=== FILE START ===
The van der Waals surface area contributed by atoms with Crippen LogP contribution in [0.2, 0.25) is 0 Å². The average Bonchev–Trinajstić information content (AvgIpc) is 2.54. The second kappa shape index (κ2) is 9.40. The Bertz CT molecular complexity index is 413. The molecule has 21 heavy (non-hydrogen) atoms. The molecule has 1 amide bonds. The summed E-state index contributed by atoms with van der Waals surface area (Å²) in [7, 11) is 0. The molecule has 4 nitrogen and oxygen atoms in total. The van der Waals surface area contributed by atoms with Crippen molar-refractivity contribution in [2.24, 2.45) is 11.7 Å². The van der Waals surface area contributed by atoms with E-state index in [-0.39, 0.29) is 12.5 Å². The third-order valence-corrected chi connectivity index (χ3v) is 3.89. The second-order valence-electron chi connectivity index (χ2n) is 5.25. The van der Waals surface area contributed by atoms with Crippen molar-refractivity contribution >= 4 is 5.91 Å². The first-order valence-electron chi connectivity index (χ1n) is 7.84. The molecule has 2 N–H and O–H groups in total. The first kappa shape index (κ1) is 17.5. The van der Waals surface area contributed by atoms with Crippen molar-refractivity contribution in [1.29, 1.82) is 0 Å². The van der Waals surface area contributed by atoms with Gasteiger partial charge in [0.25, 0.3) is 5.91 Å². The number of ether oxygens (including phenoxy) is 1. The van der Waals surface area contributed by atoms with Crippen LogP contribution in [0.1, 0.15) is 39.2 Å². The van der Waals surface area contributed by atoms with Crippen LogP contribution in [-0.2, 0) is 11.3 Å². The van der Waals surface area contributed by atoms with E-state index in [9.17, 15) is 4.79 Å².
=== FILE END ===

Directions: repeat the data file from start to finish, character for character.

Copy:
The van der Waals surface area contributed by atoms with Crippen LogP contribution in [0.2, 0.25) is 0 Å². The average Bonchev–Trinajstić information content (AvgIpc) is 2.54. The second kappa shape index (κ2) is 9.40. The Bertz CT molecular complexity index is 413. The molecule has 21 heavy (non-hydrogen) atoms. The molecule has 1 amide bonds. The summed E-state index contributed by atoms with van der Waals surface area (Å²) in [7, 11) is 0. The molecule has 4 nitrogen and oxygen atoms in total. The van der Waals surface area contributed by atoms with Crippen molar-refractivity contribution in [2.24, 2.45) is 11.7 Å². The van der Waals surface area contributed by atoms with E-state index in [-0.39, 0.29) is 12.5 Å². The third-order valence-corrected chi connectivity index (χ3v) is 3.89. The second-order valence-electron chi connectivity index (χ2n) is 5.25. The van der Waals surface area contributed by atoms with Crippen molar-refractivity contribution >= 4 is 5.91 Å². The first-order valence-electron chi connectivity index (χ1n) is 7.84. The molecule has 2 N–H and O–H groups in total. The first kappa shape index (κ1) is 17.5. The van der Waals surface area contributed by atoms with Crippen molar-refractivity contribution in [1.29, 1.82) is 0 Å². The van der Waals surface area contributed by atoms with Gasteiger partial charge in [0.25, 0.3) is 5.91 Å². The number of ether oxygens (including phenoxy) is 1. The van der Waals surface area contributed by atoms with Crippen LogP contribution in [0.1, 0.15) is 39.2 Å². The van der Waals surface area contributed by atoms with Crippen LogP contribution in [-0.2, 0) is 11.3 Å². The van der Waals surface area contributed by atoms with E-state index in [9.17, 15) is 4.79 Å².